• Start with something they understand – like when grocery shopping recently, I talked to my daughter about inflation at the grocery store and how the prices - especially fruits and veggies have skyrocketed over the last couple of years. This opened the door to explain how we have to spend more dollars on our needs, so this does take away some money from our wants like a vacation or a new outfit.  Teaching our kids to work for what they want is important, but not at the expense of saving, saving, saving. You can’t just buy something because you want it – you have to work for it!
  • Show the importance of giving too – some parents start Spending, Saving and Giving jars. This opens up an opportunity to help kids talk about what causes they’d like to support and why. With my own children, this gives us a chance to talk about the importance of making sure you are contributing to all of those buckets - especially the saving bucket.
  • Stress the difference between a WANT and a NEED.  Let’s be honest, that is hard for all of us I think especially with online shopping making it way too easy to get anything you really want with about two clicks!
  • Be a role model – let your kids see you making decisions about how to budget for a trip or big expenditure. Share reasons, at an age-appropriate level, why you make the financial decision you do. This can help if a financial downturn happens as well when difficult decisions may need to be made and explained.

Talk to your older kids and family members about their finances and yours

Depending on where you are in your life, you may be juggling parenting and helping a parent. This “sandwich generation” is only growing as Baby Boomers, which according to the Washington Post[5], now comprise nearly 20% of the U.S. population, age into retirement. This means more and more of our parents, spouses and family members may require healthcare and caregiving. Often this falls to the adult children to manage.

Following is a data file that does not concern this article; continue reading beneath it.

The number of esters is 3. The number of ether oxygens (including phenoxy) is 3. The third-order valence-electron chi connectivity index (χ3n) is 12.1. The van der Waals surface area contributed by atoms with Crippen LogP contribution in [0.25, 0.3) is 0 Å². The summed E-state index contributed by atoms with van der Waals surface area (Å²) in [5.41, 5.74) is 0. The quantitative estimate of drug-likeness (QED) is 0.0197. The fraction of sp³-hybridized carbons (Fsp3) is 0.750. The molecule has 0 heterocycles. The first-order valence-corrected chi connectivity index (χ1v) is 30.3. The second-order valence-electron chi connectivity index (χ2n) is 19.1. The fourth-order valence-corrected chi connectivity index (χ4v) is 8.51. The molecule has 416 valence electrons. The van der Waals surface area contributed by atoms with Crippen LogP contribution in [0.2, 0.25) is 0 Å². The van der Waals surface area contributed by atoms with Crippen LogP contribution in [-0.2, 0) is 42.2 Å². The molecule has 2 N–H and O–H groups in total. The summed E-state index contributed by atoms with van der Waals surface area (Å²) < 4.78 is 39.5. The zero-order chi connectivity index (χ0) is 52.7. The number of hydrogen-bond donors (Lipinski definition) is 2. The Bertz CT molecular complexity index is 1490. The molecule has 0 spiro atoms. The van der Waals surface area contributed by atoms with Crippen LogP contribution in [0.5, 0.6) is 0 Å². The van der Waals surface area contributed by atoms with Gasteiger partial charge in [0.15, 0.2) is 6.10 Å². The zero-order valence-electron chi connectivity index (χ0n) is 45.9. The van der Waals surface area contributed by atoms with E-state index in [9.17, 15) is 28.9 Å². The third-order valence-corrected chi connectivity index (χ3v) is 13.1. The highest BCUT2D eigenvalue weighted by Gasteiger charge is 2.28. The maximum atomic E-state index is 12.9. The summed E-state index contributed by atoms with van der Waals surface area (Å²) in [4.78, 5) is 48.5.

It bears repeating to plan in advance to help your parents or other family members if needed. Learn what their wishes are (for medical and financial decisions) so you aren’t caught off guard in an emergency situation. Recently a client told me her mom was admitted to the ICU unexpectedly (these admissions are by nature, not something we know is going to happen in advance) and the family had to answer questions about her coverage and her wishes. In a crisis, it is so critical to have the information on hand. Talk to your parents and compile their documents, passwords and financial information in case you need to access it. This applies to our spouses, regardless of age or health status, as well.

We offer the Family Love Letter planning program to help guide these conversations. You can access more details here.

As you may be helping a parent manage his or her finances, you may be helping to “launch” an adult child to independence. I love when clients ask me for help with this, as it is a prime opportunity to get them started on the right foot.

Explain to your adult children the importance of saving (hopefully this is something they’ve observed from you over the years). Teach them the value of direct deposit of a certain amount of money each month that goes into as savings or a 401k account. Encourage them to to contribute as much as they can to give it the potential to grow over time.

A standard guideline in our industry is to save 20% from every paycheck. This is part of a formula known as the 50-30-20 rule, which means you allocate 50% of your paycheck toward the things you need, 30% toward the things you want and 20% toward savings and investments, according to CNBC.[6] This won’t work for everyone, but it’s a goal to keep in mind and one to continuously work back to, as situations change and other debts are paid down.

A handy guide from Charles Schwab recommends the following savings formula:

  • If you're getting started in your 20s, save 10-15 percent of your pre-tax income.
  • If you're getting started in your 30s, save 15-20 percent of your pre-tax income.
  • If you're starting to save in your early 40s, save 25-35 percent of your pre-tax income—a pretty meaningful chunk of your income.

As you can see, there is no right or wrong way to save, as long as you ARE saving. That is the message to share with adult children. And, pay off your credit card debt each month and don’t let subscriptions and eating out eat up all of your hard-earned income.

For more financial literacy tools and tips, visit our website at

The opinions voiced in this article are for general information only and are not intended to provide specific advice or recommendations for any individual. To determine which strategies or investments may be suitable for you, consult the appropriate qualified professional prior to making a decision.

PLEASE NOTE: The information being provided is strictly as a courtesy. When you link to any of the web sites mentioned, we make no representation as to the completeness or accuracy of information provided at these web sites.